There are a lot of directors who aren't particularly interested in plot. There are a few directors who don't really like plot. One or two directors seem to hate plot. Then there's Nicholas Roeg, who takes it one step further. He has such scorn for the whole idea of story that he invariably sets up a strong story early in his films and then purposefully neglects to finish it. Roeg refuses to buckle under to the Hollywood principle of primacy of plot, and his form of rebellion is much more forceful than never bothering with a story at all, at least in my book. Roeg rebels again in Eureka, and the studio meted out its usual punishment, by recutting the film and delaying its release. (I can't understand how he can keep getting studios to finance his films, but I'm glad they do. You can at least count on Roeg for something different than the usual stuff.)

Well, plot isn't everything. Roeg has always been much more interested in atmosphere, characters, and photography. His films usually reflect these preferences quite clearly. Walkabout, Performance, The Man Who Fell to Earth, Don't Look Now, and Bad Timing were all strong in these areas and deficient in plotting. Eureka is, too. But not, unfortunately, strong enough, or perhaps just too deficient. Roeg sets up a mystery, offers a potential solution (which all avid filmgoers know must give way to at least one plot twist), and then fails to resolve it. He did the same sort of thing in his previous films, but then he was able to make a virtue of ambiguity, while in Eureka it merely annoys.

Eureka is about a man named Jack McCann. We first see him struggling through the Yukon, one of the last of the goldseekers. It's 1925, and most of the gold has already been found. The boom towns are folding and everyone else is beginning to lose faith, but McCann is still obsessed by the rich gold strike he knows is waiting for him. Here the film makes a typically Roegian dip into the mystical. McCann finds a stone that is linked to his destiny, and then stumbles into a cave that seems to be filled with liquid gold. Instant riches.

The film jumps ahead twenty years. McCann is now the richest man in the world. He lives on an island in the Caribbean that he more or less owns. But is he happy? Need you ask? His wife is an alcoholic, his business associate is secretly making a deal with some Mafia types to build a casino on his island, and his beloved daughter has married a man he despises. He seems to have nothing to do with his life.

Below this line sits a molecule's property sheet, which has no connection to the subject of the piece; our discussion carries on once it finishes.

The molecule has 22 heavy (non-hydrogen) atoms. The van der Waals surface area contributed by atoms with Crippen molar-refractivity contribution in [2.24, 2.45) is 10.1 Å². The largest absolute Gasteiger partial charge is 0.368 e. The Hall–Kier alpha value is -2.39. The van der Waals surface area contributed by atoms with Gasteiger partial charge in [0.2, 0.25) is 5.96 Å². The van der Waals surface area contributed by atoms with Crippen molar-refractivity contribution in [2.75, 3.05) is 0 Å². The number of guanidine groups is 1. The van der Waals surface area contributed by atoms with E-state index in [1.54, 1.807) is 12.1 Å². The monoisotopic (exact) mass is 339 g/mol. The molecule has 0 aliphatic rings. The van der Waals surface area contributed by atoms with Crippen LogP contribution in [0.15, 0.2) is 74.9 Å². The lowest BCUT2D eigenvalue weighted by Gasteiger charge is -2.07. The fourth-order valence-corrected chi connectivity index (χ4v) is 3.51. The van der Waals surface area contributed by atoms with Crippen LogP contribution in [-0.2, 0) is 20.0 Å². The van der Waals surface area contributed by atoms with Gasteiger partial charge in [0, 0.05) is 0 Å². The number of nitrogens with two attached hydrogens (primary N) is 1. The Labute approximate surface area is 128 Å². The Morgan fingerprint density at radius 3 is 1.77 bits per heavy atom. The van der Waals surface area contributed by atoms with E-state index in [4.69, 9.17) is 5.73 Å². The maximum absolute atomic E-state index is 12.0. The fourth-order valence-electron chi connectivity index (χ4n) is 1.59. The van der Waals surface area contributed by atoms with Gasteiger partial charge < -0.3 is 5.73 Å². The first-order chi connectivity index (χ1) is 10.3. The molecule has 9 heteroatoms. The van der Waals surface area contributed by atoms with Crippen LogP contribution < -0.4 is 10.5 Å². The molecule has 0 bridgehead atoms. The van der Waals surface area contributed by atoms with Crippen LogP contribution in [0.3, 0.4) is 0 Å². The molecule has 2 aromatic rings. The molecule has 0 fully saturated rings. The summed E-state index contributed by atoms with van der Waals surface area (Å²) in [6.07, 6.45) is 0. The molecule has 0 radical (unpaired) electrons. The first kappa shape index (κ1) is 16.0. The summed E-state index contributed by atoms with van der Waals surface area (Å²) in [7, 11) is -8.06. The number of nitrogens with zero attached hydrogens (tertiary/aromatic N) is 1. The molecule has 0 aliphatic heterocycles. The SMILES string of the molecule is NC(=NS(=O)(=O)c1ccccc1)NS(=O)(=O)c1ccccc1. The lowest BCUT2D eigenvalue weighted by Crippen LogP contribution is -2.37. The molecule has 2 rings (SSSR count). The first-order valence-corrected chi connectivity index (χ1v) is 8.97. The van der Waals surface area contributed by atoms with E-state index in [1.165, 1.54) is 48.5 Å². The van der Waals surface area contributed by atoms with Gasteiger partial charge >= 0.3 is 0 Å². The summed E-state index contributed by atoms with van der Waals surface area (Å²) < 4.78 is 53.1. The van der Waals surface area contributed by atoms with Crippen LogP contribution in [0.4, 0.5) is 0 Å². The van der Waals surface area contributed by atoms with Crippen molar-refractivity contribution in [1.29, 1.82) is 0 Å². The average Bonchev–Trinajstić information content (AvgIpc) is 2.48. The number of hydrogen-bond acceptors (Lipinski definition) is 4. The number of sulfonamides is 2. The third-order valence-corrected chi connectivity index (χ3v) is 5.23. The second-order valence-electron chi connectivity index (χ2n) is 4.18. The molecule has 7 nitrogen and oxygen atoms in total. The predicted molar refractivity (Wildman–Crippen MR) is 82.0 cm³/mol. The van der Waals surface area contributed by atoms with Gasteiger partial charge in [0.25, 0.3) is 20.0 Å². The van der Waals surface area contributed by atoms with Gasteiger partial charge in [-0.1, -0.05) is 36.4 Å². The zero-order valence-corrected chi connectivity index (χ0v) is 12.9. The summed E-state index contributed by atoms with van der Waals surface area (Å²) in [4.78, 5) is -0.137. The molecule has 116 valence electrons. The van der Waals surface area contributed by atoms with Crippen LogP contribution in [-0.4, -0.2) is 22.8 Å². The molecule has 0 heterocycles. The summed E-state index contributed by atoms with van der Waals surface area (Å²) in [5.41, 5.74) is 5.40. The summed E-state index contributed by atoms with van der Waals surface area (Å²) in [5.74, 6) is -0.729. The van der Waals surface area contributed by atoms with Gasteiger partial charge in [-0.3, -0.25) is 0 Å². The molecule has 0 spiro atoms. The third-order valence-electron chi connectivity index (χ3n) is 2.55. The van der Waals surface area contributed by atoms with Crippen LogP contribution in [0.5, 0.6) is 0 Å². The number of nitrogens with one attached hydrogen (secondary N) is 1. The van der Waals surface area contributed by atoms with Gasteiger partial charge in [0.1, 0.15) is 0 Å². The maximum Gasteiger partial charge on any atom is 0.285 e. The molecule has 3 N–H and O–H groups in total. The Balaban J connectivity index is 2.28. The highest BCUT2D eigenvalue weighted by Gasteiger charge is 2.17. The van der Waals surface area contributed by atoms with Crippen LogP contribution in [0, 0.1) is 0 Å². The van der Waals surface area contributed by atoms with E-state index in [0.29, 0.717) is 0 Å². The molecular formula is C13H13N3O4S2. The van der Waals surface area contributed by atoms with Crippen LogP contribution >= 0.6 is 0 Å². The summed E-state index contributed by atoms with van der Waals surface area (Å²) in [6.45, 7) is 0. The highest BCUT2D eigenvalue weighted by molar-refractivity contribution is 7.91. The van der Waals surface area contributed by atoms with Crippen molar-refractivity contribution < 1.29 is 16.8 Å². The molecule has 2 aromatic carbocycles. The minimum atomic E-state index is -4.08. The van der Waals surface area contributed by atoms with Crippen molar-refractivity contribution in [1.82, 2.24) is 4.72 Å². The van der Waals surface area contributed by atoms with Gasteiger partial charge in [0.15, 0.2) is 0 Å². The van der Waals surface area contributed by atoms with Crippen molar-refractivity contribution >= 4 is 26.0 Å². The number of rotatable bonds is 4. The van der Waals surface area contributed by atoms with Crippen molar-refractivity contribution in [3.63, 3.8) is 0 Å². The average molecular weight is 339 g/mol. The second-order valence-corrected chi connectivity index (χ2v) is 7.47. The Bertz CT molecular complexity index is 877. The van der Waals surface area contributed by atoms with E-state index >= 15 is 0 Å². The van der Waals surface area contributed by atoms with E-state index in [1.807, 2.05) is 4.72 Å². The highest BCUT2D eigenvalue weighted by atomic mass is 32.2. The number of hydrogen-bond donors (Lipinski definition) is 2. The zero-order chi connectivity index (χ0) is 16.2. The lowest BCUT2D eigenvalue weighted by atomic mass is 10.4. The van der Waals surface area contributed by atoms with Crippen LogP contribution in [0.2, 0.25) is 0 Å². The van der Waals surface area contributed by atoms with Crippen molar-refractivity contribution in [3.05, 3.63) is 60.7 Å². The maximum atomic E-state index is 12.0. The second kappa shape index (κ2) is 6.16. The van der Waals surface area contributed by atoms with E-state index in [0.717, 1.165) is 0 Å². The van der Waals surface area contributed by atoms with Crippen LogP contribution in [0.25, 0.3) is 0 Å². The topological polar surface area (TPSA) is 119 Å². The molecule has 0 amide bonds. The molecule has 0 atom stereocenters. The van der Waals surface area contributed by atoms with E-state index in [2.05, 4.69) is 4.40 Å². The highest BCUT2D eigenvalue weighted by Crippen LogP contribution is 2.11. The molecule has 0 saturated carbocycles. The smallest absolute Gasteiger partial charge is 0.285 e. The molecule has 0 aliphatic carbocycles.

The film's plot twists and turns through any number of convolutions, some predictable, some not. Finally, we reach what is definitely an end, and we have a reasonable explanation for the major characters' motives, but Roeg regally declines to answer what were, for me, the two most interesting plot questions, one of which set the second half of the story in motion, the other a mystery that Roeg shrouded in enticing ambiguity, with the implied promise that all would be revealed in the end. These omissions are not accidental. Roeg clearly was never interested in the first, and tries to convince us that the second really wasn't important. He fails. Give Roeg points for trying, but ambiguous endings really flop if they don't work, and this one didn't work for me, or for a lot of other people, if reviews and the babble of exiting crowds mean anything. Some of the themes Roeg tries to address in Eureka are pretty clear, but there are others that never come into focus, particularly an ongoing dalliance with magic in various forms.

Whatever else one may say of Roeg's films, they are always visually stunning, and, again, Eureka is true to form. The discovery of the gold is thrilling, the other Arctic scenes starkly beautiful, the Caribbean scenes lushly beautiful, the interiors darkly beautiful, . . . well, you get the idea. Roeg was originally a cinematographer, and one of the best, and he knows how to shoot a scene. The screenwriter, Paul Meyersberg, doesn't deserve any praise for this effort; maybe Roeg forced him into it, but the script is maddeningly ambiguous and some of the dialog is very bad. Stanley Myers' score is excellent.

The cast is also superior. Gene Hackman gives a strong performance as Jack McCann. Hackman's performance is well shaded to provide just enough mystery to keep us guessing at McCann's motives, and yet so finely tuned that when we discover what makes McCann tick, we understand what was previously inexplicable. Theresa Russell, a Roeg favorite, is generally good as Hackman's daughter, though she has some weak moments in an overextended courtroom scene that Roeg stages in a surprisingly conventional way (with the exception of a single shot). Rutger Hauer, as her husband, succeeds in making us see why Hackman hates him and Russell loves him. Mickey Rourke is underutilized (and oddly cast) as a Mafia lawyer. Ed Lauter has the note of desperation necessary for Hackman's associate, but I can't picture anyone trusting someone so ratty looking in the first place.

Unless you're already a Roeg fan, or don't mind mysteries where they don't ever tell you whodunnit, you'll probably not like Eureka. I found it to be a fairly noble failure with some very interesting elements, but I have a great deal of patience with unusual films. If fuzziness and uncertainty makes you want to throw popcorn at the screen, don't go to this one. The film has been withheld for a year and a half, then cut to avoid an X rating (there are a couple particularly erotic sex scenes and some rather gruesome violence), but, even giving Roeg the benefit of the doubt about the lost material, I think that this film never worked.

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